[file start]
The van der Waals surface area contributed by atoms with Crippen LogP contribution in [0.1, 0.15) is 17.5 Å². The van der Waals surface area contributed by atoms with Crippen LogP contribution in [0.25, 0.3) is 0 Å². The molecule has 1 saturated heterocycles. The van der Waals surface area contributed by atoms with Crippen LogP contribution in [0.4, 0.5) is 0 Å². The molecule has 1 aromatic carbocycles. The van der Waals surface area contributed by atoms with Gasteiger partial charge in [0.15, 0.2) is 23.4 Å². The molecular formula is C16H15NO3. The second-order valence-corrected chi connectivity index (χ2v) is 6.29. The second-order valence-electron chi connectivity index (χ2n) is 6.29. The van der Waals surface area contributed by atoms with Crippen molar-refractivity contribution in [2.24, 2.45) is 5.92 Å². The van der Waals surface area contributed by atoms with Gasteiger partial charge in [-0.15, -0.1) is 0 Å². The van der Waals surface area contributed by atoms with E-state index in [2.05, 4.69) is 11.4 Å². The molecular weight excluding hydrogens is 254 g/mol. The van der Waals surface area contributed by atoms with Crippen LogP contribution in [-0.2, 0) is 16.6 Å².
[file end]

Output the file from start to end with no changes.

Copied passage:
The van der Waals surface area contributed by atoms with Crippen LogP contribution in [0.1, 0.15) is 17.5 Å². The van der Waals surface area contributed by atoms with Crippen LogP contribution in [0.25, 0.3) is 0 Å². The molecule has 1 saturated heterocycles. The van der Waals surface area contributed by atoms with Crippen LogP contribution in [0.4, 0.5) is 0 Å². The molecule has 1 aromatic carbocycles. The van der Waals surface area contributed by atoms with Gasteiger partial charge in [0.15, 0.2) is 23.4 Å². The molecular formula is C16H15NO3. The second-order valence-corrected chi connectivity index (χ2v) is 6.29. The second-order valence-electron chi connectivity index (χ2n) is 6.29. The van der Waals surface area contributed by atoms with Crippen molar-refractivity contribution in [2.24, 2.45) is 5.92 Å². The van der Waals surface area contributed by atoms with Gasteiger partial charge in [-0.15, -0.1) is 0 Å². The van der Waals surface area contributed by atoms with E-state index in [2.05, 4.69) is 11.4 Å². The molecular weight excluding hydrogens is 254 g/mol. The van der Waals surface area contributed by atoms with Crippen LogP contribution in [-0.2, 0) is 16.6 Å².